Language Selection

English French German Italian Portuguese Spanish

June 2010

Linux Mint 9 Isadora - You betrayed me, dear!

Filed under
Linux

dedoimedo.com: Linux Mint is a very popular, Ubuntu-based Linux distribution. It's Ubuntu with extra polish and more features for new and less experienced people, making it friendly and usable out of the box. For me, the general sentiment has always run true.

Microsoft Office vs. OpenOffice

Filed under
OOo

software-latest.com: Typing documents, use of spreadsheets and slideshows are essential tools in the life of almost every professional. The largest of the problems found in Microsoft Office according to the vast majority of users is its price. This obligation on having to pay for an Office application suite has stimulated the development of OpenOffice.

The 4 Best Photo Album Managers For Linux

Filed under
Software

makeuseof.com: Plug your camera into your computer and it should automatically organize those pictures in such a way that you can easily find them later. This is the idea behind photo album managers, but not everyone agrees about which ones are best for the job.

Calibre Is an Elegant E-Book Librarian

Filed under
Software

linuxinsider.com: Calibre allows for easy e-book library management, file format conversions, e-book reading and syncing with an e-reader, all from a desktop, notebook or netbook computer.

Open Video on the Web: Where Are We Now?

fosswire.com: Back in January 2009, I wrote a post on opening video on the web. At the time, the Mozilla Foundation had just invested $100,000 in the Wikimedia Foundation to use Theora for videos on their sites. In the last year and a half, the situation with video on the web has changed quite a lot.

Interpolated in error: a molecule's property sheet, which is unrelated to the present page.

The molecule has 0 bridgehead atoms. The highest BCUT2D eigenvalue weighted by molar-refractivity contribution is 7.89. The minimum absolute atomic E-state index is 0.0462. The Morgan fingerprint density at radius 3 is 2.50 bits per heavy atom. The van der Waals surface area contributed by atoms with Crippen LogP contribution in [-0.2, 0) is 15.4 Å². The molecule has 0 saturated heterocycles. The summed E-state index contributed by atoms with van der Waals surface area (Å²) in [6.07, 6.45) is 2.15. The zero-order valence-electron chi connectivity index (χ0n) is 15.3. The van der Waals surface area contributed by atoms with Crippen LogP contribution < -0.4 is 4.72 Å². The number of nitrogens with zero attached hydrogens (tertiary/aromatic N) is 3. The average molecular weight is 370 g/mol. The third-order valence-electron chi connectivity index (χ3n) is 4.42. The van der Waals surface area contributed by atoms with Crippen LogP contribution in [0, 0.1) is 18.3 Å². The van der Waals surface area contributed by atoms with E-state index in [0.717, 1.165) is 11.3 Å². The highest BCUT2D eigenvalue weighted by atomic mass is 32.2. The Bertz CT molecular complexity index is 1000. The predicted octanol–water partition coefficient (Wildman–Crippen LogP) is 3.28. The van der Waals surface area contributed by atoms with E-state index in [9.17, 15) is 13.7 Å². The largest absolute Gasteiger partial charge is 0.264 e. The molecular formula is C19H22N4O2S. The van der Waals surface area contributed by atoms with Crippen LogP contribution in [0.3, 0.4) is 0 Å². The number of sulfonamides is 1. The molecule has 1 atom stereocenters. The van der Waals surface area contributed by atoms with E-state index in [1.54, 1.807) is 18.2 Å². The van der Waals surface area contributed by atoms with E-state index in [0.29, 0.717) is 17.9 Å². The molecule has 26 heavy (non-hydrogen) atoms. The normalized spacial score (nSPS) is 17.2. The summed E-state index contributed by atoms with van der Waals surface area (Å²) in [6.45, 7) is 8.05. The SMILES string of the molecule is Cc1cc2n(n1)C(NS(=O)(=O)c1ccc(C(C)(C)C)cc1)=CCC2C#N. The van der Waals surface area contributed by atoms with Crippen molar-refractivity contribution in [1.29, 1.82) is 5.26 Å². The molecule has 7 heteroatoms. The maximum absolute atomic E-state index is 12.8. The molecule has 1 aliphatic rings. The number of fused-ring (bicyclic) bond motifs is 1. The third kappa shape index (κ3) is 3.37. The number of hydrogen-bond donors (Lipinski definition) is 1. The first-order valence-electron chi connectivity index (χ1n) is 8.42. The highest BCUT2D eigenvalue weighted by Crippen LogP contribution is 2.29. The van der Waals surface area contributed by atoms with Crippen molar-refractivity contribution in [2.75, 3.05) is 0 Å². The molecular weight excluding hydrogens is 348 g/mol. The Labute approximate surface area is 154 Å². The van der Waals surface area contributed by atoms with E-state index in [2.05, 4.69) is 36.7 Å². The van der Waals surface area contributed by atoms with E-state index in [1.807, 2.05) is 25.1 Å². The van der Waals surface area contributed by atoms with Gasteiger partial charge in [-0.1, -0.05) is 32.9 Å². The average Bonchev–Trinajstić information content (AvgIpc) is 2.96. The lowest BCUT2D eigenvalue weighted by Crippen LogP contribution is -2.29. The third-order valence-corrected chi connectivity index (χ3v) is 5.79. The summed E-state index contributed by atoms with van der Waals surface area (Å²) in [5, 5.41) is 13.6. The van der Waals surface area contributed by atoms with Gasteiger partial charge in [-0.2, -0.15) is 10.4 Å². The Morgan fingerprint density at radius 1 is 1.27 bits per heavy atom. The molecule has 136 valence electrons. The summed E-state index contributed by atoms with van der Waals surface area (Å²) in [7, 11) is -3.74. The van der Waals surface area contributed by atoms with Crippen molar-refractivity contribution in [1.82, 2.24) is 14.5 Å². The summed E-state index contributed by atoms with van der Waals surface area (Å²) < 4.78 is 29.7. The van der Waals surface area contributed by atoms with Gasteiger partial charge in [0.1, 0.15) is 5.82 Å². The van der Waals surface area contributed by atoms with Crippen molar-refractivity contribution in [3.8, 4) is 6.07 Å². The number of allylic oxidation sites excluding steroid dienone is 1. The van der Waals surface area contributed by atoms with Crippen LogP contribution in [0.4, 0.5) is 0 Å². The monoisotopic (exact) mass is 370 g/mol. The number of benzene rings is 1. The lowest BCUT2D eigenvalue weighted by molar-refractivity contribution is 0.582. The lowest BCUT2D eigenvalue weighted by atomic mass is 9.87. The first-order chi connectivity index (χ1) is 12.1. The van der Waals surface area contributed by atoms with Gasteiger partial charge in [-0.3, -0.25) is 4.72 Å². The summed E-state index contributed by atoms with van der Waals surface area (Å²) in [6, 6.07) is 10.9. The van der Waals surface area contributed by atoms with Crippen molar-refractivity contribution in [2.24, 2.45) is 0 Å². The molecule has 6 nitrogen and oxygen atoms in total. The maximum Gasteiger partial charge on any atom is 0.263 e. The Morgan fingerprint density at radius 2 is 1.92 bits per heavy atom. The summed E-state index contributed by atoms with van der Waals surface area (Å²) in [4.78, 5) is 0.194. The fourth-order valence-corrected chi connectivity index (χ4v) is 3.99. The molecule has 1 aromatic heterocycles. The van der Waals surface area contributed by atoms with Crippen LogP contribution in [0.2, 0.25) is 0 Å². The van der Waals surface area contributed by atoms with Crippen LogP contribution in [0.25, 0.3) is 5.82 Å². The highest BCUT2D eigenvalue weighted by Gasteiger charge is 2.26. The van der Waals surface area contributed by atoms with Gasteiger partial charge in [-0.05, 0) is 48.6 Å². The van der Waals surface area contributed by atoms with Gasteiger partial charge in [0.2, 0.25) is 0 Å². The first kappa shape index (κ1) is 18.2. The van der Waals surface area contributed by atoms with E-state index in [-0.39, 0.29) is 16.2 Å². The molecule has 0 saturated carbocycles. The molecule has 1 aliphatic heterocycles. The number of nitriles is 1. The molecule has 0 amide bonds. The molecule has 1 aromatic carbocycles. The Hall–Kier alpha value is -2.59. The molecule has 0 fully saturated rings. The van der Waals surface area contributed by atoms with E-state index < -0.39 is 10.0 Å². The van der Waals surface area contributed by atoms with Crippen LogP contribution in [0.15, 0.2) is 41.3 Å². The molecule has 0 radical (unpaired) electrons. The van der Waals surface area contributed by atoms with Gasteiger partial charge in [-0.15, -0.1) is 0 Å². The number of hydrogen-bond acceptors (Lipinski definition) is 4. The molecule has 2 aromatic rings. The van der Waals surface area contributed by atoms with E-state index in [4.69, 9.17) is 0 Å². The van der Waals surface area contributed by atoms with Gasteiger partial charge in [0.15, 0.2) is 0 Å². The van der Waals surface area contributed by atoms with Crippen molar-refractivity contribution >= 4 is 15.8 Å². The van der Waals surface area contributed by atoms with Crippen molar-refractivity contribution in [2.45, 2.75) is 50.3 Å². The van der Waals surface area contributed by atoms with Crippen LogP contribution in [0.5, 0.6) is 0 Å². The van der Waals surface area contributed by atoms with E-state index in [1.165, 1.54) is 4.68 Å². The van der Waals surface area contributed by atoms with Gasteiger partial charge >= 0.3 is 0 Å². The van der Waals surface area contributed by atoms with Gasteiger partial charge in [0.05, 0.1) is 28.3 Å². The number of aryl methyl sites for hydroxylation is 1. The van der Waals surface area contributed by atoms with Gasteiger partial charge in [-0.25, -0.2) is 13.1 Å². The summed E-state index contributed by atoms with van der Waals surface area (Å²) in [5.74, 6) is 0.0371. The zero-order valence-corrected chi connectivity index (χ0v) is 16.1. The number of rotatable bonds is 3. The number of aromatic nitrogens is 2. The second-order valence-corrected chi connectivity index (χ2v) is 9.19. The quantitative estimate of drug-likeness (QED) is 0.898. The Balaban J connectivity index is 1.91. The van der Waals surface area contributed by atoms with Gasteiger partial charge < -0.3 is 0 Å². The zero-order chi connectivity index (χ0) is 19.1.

Open Source is Inherently More Secure, Says Red Hat

Filed under
OSS

esecurityplanet.com: At the Red Hat Summit in Boston last week, Josh Bressers, a senior security engineer at Red Hat, explained why open source really is the best model for building secure software.

Red Hat Enterprise Linux 6 Beta 2 Now Available

Filed under
Linux

redhat.com: Customer and partner testing of Red Hat Enterprise Linux 6 Beta is in full swing, and we have been very pleased with the strong positive feedback that we have received from our testing community. We are on track...

Mandriva's Future Rosy or Rose Colored?

Filed under
MDV

linuxjournal.com: News broke June 22 on the French technology Website, www.lemagit.fr, that Mandriva would neither have to be sold or closed due to the appearance of some private investors. Laprévote neither named these new investors nor elaborated on any specific business strategies.

A KDE SC 4.4.5 Look

Filed under
KDE
PCLOS

cristalinux.blogspot: PCLinuxOS 2010.1 continues to surprise me time and again. Today they have managed to do it yet again with KDE SC 4.4.5. I did notice some new interesting features that I wanted to show you here.

12 of the most interesting, unusual and useful Linux distros

Filed under
Linux

goodgearguide.com.au: The other major benefit of truly open source software is that you're allowed to modify a program and redistribute your altered version. Linux is a classic example of this: there are hundreds. We rounded up some of the most interesting Linux distros out there that you might not have heard of.

More in Tux Machines

Python Programming Leftovers

  • Cogito, Ergo Sumana: Futureproofing Your Python Tools